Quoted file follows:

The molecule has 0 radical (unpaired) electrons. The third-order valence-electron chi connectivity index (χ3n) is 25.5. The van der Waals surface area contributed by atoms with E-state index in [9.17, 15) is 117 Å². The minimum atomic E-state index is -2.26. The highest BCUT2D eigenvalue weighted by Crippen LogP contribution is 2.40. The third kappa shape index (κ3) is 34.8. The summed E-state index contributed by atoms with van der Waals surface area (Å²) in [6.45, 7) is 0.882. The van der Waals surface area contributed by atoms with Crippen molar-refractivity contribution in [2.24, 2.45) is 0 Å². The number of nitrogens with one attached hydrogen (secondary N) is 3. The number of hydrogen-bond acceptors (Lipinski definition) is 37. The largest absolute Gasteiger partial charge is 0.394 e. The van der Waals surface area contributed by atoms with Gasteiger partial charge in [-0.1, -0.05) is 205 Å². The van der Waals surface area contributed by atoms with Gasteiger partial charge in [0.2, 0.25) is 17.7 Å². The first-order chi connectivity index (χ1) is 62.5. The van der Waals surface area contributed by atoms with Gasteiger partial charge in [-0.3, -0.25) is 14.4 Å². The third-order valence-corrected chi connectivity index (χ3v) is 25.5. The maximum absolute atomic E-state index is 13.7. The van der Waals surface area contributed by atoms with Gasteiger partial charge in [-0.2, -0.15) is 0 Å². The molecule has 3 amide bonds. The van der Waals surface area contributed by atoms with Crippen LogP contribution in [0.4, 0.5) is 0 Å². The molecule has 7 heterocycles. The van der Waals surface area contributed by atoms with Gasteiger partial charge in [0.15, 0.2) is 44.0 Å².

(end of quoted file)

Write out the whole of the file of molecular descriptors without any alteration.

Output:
The molecule has 0 radical (unpaired) electrons. The third-order valence-electron chi connectivity index (χ3n) is 25.5. The van der Waals surface area contributed by atoms with E-state index in [9.17, 15) is 117 Å². The minimum atomic E-state index is -2.26. The highest BCUT2D eigenvalue weighted by Crippen LogP contribution is 2.40. The third kappa shape index (κ3) is 34.8. The summed E-state index contributed by atoms with van der Waals surface area (Å²) in [6.45, 7) is 0.882. The van der Waals surface area contributed by atoms with Crippen molar-refractivity contribution in [2.24, 2.45) is 0 Å². The number of nitrogens with one attached hydrogen (secondary N) is 3. The number of hydrogen-bond acceptors (Lipinski definition) is 37. The largest absolute Gasteiger partial charge is 0.394 e. The van der Waals surface area contributed by atoms with Gasteiger partial charge in [-0.1, -0.05) is 205 Å². The van der Waals surface area contributed by atoms with Gasteiger partial charge in [0.2, 0.25) is 17.7 Å². The first-order chi connectivity index (χ1) is 62.5. The van der Waals surface area contributed by atoms with Gasteiger partial charge in [-0.3, -0.25) is 14.4 Å². The third-order valence-corrected chi connectivity index (χ3v) is 25.5. The maximum absolute atomic E-state index is 13.7. The van der Waals surface area contributed by atoms with Gasteiger partial charge in [-0.2, -0.15) is 0 Å². The molecule has 3 amide bonds. The van der Waals surface area contributed by atoms with Crippen LogP contribution in [0.4, 0.5) is 0 Å². The molecule has 7 heterocycles. The van der Waals surface area contributed by atoms with Gasteiger partial charge in [0.15, 0.2) is 44.0 Å².